Social media’s mental health content is for self-education, not self-diagnosis

Supplied by Mackenzie Loveys

Like many, I first viewed social media’s array of mental health content as a useful outlet for discussing mental health and connecting people through shared experiences. However, I’ve since realized there’s a fine line between enjoying thought-provoking content and seeking mental health advice from strangers.

Mental health has been an important topic of conversation for years—growing even more relevant since the beginning of the pandemic. In July of 2020, Statistics Canada found only 40 per cent of Canadians aged 15-24 reported having excellent or very good mental health, 20 per cent less than before COVID-19.

At a time of uncertainty and isolation, many have turned to Instagram and Tik Tok for their seemingly endless treasure trove of content for comfort. In the process, some users have discovered the rabbit hole of mental health-related posts. 

While accounts focusing on mental health can be beneficial to users who want to feel understood by a community, this isn’t always the support system users need.

Mental health content should inspire us to seek a one-on-one assessment with a professional who will consider our specific symptoms and personal histories. This way, those who need one will have a diagnosis specific to them, rather than one liberally applied to an influencer’s list of followers.

A large social media following doesn’t determine someone’s credibility—but their education and professional training often does. Many content creators lack the necessary knowledge of how to properly approach potentially triggering topics and don’t have the credentials to diagnose.

With so many posts circulating about mental health issues and symptoms, it can be dangerously easy for users to self-diagnose themselves based on generic information given by social media influencers. Someone might see “excessive worrying” as a symptom and assume they have an anxiety disorder.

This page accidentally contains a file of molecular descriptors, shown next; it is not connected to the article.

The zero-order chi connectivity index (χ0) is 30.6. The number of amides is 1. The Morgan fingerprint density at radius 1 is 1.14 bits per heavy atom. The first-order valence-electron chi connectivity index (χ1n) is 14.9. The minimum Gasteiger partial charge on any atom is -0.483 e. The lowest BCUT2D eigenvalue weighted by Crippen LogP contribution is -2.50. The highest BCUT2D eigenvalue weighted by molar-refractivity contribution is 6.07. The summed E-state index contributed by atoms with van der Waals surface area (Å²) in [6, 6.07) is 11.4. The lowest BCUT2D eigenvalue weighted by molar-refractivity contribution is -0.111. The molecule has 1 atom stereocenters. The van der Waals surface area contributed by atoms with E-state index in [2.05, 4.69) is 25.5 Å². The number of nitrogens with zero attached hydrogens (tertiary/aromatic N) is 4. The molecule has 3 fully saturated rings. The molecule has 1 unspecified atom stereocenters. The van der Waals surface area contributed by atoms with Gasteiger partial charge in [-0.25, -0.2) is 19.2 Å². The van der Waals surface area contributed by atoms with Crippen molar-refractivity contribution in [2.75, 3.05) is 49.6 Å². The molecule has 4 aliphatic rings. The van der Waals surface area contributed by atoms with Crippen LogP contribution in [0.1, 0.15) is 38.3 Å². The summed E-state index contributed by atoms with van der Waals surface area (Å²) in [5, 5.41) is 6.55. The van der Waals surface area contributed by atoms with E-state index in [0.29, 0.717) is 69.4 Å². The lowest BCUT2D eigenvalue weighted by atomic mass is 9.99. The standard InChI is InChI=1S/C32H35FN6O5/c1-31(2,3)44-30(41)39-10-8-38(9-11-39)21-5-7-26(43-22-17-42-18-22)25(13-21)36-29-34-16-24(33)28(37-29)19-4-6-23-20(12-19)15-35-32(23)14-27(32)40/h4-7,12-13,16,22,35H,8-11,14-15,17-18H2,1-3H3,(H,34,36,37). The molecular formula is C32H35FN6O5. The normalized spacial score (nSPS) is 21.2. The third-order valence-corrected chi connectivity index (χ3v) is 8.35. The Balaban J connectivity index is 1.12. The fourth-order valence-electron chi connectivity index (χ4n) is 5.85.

While this might be true for some, a generic post directed toward thousands of people can’t differentiate between the difficult stressors of someone’s life and a mental health illness. Posts can confuse people further by mentioning varying or conflicting diagnoses, which can frustrate users who don’t know what to believe.

Diagnosing a mental illness is a serious and complex process needing many considerations.  Everyone has unique circumstances impacting their mental health, and an individualized approach to diagnosis and treatment is necessary.

Meeting with a licensed professional—a therapist, psychiatrist, or physician—will offer a more reliable diagnosis. They’re trained to provide a safe space where they can identify symptoms and their roots, as well as recommend patient-specific treatments or medications.

Learning about mental illness on platforms like Instagram and Tik Tok is perfectly acceptable, but social media shouldn’t be ­­the final step in confronting one’s own mental health struggles.

Social media is a powerful tool for self-education—let’s leave the diagnosis to the professionals.

Mackenzie is a second-year Film and Media student and The Journal’s Assistant Arts Editor.

All final editorial decisions are made by the Editor(s)-in-Chief and/or the Managing Editor. Authors should not be contacted, targeted, or harassed under any circumstances. If you have any grievances with this article, please direct your comments to

When commenting, be considerate and respectful of writers and fellow commenters. Try to stay on topic. Spam and comments that are hateful or discriminatory will be deleted. Our full commenting policy can be read here.